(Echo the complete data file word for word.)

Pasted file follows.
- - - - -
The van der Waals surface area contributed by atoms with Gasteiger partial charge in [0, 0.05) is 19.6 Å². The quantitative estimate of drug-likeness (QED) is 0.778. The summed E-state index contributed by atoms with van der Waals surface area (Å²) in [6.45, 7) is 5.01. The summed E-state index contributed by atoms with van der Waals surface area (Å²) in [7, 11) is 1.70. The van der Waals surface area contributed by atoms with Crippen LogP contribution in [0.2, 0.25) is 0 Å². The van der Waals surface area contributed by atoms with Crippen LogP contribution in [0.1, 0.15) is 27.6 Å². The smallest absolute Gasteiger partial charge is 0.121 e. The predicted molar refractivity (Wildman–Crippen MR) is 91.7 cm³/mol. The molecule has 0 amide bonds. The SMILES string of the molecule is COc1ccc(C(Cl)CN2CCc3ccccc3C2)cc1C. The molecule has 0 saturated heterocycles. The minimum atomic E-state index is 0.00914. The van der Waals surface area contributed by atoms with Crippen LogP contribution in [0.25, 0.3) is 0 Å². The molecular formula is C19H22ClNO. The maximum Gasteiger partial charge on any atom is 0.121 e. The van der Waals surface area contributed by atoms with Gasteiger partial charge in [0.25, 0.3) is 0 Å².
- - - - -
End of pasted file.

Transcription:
The van der Waals surface area contributed by atoms with Gasteiger partial charge in [0, 0.05) is 19.6 Å². The quantitative estimate of drug-likeness (QED) is 0.778. The summed E-state index contributed by atoms with van der Waals surface area (Å²) in [6.45, 7) is 5.01. The summed E-state index contributed by atoms with van der Waals surface area (Å²) in [7, 11) is 1.70. The van der Waals surface area contributed by atoms with Crippen LogP contribution in [0.2, 0.25) is 0 Å². The van der Waals surface area contributed by atoms with Crippen LogP contribution in [0.1, 0.15) is 27.6 Å². The smallest absolute Gasteiger partial charge is 0.121 e. The predicted molar refractivity (Wildman–Crippen MR) is 91.7 cm³/mol. The molecule has 0 amide bonds. The SMILES string of the molecule is COc1ccc(C(Cl)CN2CCc3ccccc3C2)cc1C. The molecule has 0 saturated heterocycles. The minimum atomic E-state index is 0.00914. The van der Waals surface area contributed by atoms with Crippen LogP contribution in [0.25, 0.3) is 0 Å². The molecular formula is C19H22ClNO. The maximum Gasteiger partial charge on any atom is 0.121 e. The van der Waals surface area contributed by atoms with Gasteiger partial charge in [0.25, 0.3) is 0 Å².